Robinson: the Journey lets you step into the shoes of a boy named Robin who, after surviving his spaceship crashing, has been surviving on a planet full of dinosaurs and other prehistoric creatures. Your only friends are a floating robot named HIGS, whose main goal is to keep you happy and healthy, and a T. rex you rescued as a baby named Laika. The game plunges you right into what is supposed to be a standard day for Robin. You play some hide and seek with Laika, fix up your shelter and look for food, but you quickly begin exploring your world in search of other HIGS units that hold information about why your ship suffered its unfortunate end.
Robinson: the Journey is simply beautiful. I spent about half my time playing the game just looking at the amazing scenery and wonderful creatures. I found myself taking a lot more screenshots and videos than I ever have with any game before. The game felt so much like a ride at Disneyland; I just wanted to sit back, enjoy the ride, and experience my surroundings. Every time you turn a corner, there is something interesting to look at, whether it be a tar worm popping its head above the surface or a waterfall on the side of a cliff. You can clearly see that a lot of thought was put into the way this game looks and that Crytek really wanted to show off what can be achieved with its Cryengine and the PSVR.
Where the game stumbles is in how you actually progress through it. It wants you to complete puzzles without telling you where to go or what you need to do. I found myself not knowing what my goal was more than a few times and, while I am not opposed to a challenging puzzler that doesn’t hold your hand, it felt more like this was a way of lengthening the game rather than adding enjoyable content. There were multiple points in the game where I was led in a direction that was completely wrong for no reason and ended up having to backtrack, which was very frustrating. The game could have been much better with a wider range of puzzles rather than the same climbing objectives followed by moving some wreckage over and over again. While I actually enjoyed the climbing mechanic, after the hundredth time it lost most of its allure.
With VR games, the way that controls are laid out and how they work is more important than with a standard game because bad movement controls can cause motion sickness really quickly. While I experienced slight motion sickness in the first five minutes of the game, the feeling subsided and I didn’t have any problem playing for long periods. I think this is due to great use of control mechanics. Robin’s speed is quite slow but that’s fine because, from my experience, speed and VR don’t mix all that well, and I would rather have it take a little longer to get to places than have to take breaks constantly to avoid getting sick. I do feel that the game would have benefited from the use of the PS Move controllers especially during the climbing sections, which take a large amount of time to complete and an alternative control scheme would have fit perfectly for them. The standard PS4 controllers work well enough that I never really felt like the game suffered from any unnatural or bad controls, you would just look at what you wanted to grab and click either the left or right trigger for either hand respectively. That said, It could have been a lot more immersive if the Move controllers were utilized and you were allowed to actually reach out and grab on to what you were climbing.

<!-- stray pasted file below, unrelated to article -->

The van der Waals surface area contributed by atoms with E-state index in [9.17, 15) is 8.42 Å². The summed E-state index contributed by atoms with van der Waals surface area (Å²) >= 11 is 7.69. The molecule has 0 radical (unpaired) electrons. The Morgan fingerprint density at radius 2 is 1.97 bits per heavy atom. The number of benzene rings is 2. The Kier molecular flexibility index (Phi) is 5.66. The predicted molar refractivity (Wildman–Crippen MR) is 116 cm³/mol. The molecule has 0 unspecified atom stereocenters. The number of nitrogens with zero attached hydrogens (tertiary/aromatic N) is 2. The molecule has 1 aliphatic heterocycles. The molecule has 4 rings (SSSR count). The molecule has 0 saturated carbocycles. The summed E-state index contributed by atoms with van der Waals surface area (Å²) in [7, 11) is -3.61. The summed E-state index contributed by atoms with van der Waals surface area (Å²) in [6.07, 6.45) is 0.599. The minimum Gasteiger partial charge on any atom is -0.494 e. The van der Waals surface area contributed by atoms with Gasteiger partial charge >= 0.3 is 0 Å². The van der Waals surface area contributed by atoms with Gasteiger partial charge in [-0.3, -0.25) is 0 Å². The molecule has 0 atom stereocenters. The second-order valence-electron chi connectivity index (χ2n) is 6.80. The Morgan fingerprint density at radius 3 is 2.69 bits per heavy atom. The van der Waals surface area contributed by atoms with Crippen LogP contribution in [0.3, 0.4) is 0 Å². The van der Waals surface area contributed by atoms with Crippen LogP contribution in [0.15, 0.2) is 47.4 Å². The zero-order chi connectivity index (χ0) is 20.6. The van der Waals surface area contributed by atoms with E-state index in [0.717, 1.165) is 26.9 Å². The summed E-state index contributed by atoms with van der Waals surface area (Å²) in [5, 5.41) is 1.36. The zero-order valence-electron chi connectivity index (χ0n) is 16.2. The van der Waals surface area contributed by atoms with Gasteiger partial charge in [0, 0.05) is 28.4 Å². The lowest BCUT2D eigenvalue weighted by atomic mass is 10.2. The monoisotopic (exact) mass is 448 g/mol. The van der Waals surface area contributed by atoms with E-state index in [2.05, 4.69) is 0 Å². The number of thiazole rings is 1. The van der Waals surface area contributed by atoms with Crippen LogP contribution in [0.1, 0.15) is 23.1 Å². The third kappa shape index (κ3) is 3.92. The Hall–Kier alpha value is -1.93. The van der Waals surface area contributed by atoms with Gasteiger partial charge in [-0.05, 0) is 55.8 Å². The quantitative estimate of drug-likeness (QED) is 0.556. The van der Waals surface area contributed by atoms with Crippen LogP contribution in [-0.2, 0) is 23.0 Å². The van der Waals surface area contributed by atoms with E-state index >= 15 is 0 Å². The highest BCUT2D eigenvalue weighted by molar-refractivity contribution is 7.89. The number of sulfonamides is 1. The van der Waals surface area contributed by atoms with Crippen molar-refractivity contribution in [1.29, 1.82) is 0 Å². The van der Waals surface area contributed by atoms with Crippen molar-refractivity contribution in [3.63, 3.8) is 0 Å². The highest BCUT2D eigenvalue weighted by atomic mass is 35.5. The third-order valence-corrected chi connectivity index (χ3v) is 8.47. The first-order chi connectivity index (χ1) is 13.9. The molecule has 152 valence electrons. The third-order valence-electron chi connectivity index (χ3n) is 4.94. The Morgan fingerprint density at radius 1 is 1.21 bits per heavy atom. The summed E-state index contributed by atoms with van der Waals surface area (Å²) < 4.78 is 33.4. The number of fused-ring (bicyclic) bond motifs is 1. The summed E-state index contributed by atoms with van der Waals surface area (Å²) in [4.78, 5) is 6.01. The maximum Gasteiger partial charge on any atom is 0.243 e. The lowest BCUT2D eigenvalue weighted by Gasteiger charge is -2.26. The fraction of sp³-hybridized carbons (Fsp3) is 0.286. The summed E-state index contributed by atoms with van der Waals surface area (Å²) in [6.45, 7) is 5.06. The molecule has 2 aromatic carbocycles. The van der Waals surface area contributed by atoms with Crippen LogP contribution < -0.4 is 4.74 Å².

The story of the game is actually a pretty good concept. Who doesn’t love dinosaurs, space and survival stories? However, it feels like the game ends right as the story really picks up. The whole game seems more like a teaser for an upcoming game rather than a full-length title. Sure, its length is long enough to be worthwhile, but that’s mostly due to confusion about what you are doing and the speed that Robin walks.
The game’s story does have a conclusion, and it’s not the worst I’ve seen. It ties up the story in a satisfying and well-executed way. The climbing gets harder near the end, the danger in your surrounding becomes a much bigger factor, and you get a lot of answers about what happen to your spaceship, which are all good things. The problem with the end is that, after being stuck on a puzzle for a half hour to get to it, I had become less invested in the story and was really just waiting for it to be over. When looking at the story as a whole there really isn’t much to it, you essentially go to three or four places, learn some information in each section, and then reach the conclusion. It is a real shame that Crytek didn’t take the time to flesh out a fuller story and add some more gameplay to this incredible looking game.
Zach has been a gamer ever since he picked up a PS1 controller and played Asteroids for the first time. From FPS games to Point-and-click adventures, Zach knows no genre that he can't get into. When not playing games, he spends his time looking at the newest computer components on the market and dreaming of a day when he can buy them.
Robinson: The Journey
While Robinson: the Journey looks great and has a decent conclusion, it seems like Crytek didn’t put any of its time into any other aspects of the game. It suffers immensely from repetitive gameplay, a short story and confusing puzzles. While I would definitely recommend that you experience this amazing world, the rest of the game doesn't really make enough of a mark to justify its high selling price.